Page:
On Jun 6, 2006, at 04:38, Michael P. Soulier wrote:
> I have a project called "rem", with the standard structure.
> I just created the 0.5 tag. Now, the project has been renamed, so
> in addition
> to renaming a lot of files, I also renamed the rem directory. Now
> Umm, where did release-0.5 go??
> Help appreciated. I tried an svn up, but it's up to date.
Check the log. If your repository is $REPO, try:
svn log -v $REPO/MiProf --stop-on-copy
Maybe that'll show too much output, I'm not sure... but it should
show you what was copied from where. Presumably you'll see that the
0.5 release tag was not copied.
The reason for this could be that you had a working copy of maybe the
whole repository checked out? And you did this move in that working
copy? And you didn't run "svn up" on the root directory before doing
so? Presumably that would mean that the revision of the rem directory
when you did the move was before the revision in which the 0.5
release tag existed, so it was not copied with the rest of it.
One solution now would be to copy the 0.5 release tag from the old
URL to the new one with something like
svn cp \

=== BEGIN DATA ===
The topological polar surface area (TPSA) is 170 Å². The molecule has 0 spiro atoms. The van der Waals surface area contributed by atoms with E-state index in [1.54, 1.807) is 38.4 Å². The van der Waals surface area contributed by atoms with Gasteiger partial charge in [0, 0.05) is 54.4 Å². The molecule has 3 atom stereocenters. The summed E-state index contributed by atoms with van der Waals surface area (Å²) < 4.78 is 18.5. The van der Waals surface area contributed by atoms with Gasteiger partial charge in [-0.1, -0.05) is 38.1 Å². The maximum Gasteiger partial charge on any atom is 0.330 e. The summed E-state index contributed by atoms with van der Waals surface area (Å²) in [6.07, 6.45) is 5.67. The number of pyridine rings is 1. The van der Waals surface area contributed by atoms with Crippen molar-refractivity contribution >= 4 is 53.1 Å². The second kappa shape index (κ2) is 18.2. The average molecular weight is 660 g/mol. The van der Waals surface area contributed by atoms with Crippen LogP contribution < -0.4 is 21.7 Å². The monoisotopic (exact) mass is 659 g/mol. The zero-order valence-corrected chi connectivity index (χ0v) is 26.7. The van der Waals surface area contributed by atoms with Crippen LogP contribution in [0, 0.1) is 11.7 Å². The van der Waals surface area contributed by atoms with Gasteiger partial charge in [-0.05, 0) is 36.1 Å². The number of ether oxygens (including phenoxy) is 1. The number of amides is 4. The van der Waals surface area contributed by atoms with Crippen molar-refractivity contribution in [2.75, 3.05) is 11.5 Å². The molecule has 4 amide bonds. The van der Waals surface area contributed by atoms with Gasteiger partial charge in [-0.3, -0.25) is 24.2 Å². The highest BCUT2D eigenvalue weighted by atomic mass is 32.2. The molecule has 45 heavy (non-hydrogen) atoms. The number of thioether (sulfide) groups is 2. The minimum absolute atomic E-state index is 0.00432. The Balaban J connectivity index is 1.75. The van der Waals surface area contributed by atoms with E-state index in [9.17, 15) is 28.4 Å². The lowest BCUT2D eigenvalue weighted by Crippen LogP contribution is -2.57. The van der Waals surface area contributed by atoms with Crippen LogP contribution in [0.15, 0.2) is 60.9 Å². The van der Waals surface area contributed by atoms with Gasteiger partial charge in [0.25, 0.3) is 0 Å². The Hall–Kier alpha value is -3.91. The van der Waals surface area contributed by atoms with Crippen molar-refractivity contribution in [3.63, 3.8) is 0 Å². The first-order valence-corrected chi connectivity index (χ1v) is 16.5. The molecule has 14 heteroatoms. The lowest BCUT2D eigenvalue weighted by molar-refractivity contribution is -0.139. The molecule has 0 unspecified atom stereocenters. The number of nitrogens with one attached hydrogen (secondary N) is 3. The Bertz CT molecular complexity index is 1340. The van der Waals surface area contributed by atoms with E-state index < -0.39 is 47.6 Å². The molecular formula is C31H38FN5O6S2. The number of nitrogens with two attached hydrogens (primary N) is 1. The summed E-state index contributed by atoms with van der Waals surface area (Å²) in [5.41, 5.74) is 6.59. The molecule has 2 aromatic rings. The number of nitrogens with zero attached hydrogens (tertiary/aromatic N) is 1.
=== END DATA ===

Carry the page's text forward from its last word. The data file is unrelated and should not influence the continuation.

-m "Re-adding 0.5 release tag"
where $FOO is a revision in which the 0.5 release tag still existed.
I'm a little worried though that maybe some other changes weren't
copied either. It could depend on how long ago you last ran "svn up"
on that root directory. It might be better to just delete the entire
MiProf directory and do the copy again, "properly." By "properly" I
don't mean that there was anything wrong with the way you did it,
it's just that you have to make sure the directories are up-to-date
in the working copy before doing so, and as you see that's easy to
forget. I'd try:
svn rm \
-m "Deleting incorrectly-copied MiProf project"
svn cp \
-m "Renaming rem to MiProf"
where $BAR is the last revision in which rem existed.
The recommended practice is not to check out the entire repository --
this gets unwieldy as you start getting a lot of branches or tags.
Usually you should just check out the part of the repository you need
to use -- like the trunk. And if you need to work on a branch, then
you can "svn switch" to it, do the work in the branch, and then
switch back to the trunk.
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Received on Tue Jun 6 15:21:33 2006